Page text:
The Birdbrain Technologies website makes the point about looking at AI in the context of addressing questions of curiosity, creative problem solving and real world learning. According to the website:

Deep and joyful learning means digging into questions and issues that make students feel curious and passionate – and artificial intelligence certainly fits the bill!

Photo by Norton Gusky CC BY 2.0

In a course co-taught by Computer Science Chair David Nassar and Social Studies Chair Michael Naragon, Winchester Thurston students examine the dynamic ways in which social relationships and political policies shape and are shaped by technological changes. This interdisciplinary approach, according to Naragon, allows students “to become citizen-coders who understand the inner workings of A.I., which is often a black box to many.” This understanding helps students exercise greater amounts of agency, which in turn encourages them to become true “ambassadors.” According to David Nassar: 

This will enable them to better predict the possible social and political consequences of technological change. Data science is becoming such an essential aspect to digital literacy today; it is critical that students are exposed to the way in which AI and Machine Learning work and are used so that they can employ it themselves when needed, and also vet when it may be misused.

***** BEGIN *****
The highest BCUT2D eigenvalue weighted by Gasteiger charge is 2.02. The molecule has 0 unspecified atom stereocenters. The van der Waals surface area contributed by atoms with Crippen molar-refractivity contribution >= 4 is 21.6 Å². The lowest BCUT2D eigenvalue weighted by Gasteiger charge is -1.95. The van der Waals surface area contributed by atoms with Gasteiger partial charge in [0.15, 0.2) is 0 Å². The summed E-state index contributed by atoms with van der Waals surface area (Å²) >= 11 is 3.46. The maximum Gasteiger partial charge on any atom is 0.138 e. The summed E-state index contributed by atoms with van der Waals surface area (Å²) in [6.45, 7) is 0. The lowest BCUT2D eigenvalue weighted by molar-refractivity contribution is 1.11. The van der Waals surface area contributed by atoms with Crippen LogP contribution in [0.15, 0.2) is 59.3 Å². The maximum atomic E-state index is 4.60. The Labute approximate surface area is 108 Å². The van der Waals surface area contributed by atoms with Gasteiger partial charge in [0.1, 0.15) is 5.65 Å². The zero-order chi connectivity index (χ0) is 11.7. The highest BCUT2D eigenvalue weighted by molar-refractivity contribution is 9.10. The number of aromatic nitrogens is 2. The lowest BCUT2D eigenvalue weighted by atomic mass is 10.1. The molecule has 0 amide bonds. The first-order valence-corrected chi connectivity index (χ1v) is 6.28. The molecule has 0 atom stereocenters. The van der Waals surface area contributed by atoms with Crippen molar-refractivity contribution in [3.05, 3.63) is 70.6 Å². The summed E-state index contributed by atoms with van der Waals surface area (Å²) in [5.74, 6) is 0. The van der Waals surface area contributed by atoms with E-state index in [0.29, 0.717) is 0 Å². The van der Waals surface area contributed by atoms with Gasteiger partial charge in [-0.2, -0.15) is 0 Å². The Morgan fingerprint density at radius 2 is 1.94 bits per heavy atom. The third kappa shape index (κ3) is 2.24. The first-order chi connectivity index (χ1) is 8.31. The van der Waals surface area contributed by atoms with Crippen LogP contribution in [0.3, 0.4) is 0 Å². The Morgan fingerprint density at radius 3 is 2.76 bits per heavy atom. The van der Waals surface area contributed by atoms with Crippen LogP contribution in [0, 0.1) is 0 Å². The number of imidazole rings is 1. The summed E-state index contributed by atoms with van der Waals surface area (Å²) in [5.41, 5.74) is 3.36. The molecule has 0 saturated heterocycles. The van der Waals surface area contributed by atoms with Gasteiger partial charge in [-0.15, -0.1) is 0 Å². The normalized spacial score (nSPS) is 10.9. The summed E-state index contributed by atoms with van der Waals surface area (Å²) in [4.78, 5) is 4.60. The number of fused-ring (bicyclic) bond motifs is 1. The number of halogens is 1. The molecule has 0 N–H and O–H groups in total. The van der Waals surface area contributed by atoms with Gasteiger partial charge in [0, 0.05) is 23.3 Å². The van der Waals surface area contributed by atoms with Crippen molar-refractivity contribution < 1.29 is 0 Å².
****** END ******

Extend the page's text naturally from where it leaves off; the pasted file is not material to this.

How is AI incorporated into K-12 programs and projects?

For the past two summers Lance Lindauer has spent time with high school students that are part of the Readiness Institute at Penn State. The Readiness Institute runs a five week summer program for upcoming seniors in high school. According to Lance the program tries to provide students with real world needs rooted in emerging-technology trends and data. Lance works with the students to understand the link between AI and digital technology and how it can interact with informing public policy, guide regional strategic decision making and investment, or boost education curriculum. In another school program, PART works with local middle schools and high schools on how to comprehend innovation and various technology topics by facilitating student-centered learning through podcasting.  PART is working with local entities like Future Grind and the team at the Saturday Light Brigade (www.slb.org), a Pittsburgh-based multimedia non-profit, to express their point of view. Students not only gain insights into AI and the related technologies, but develop agency.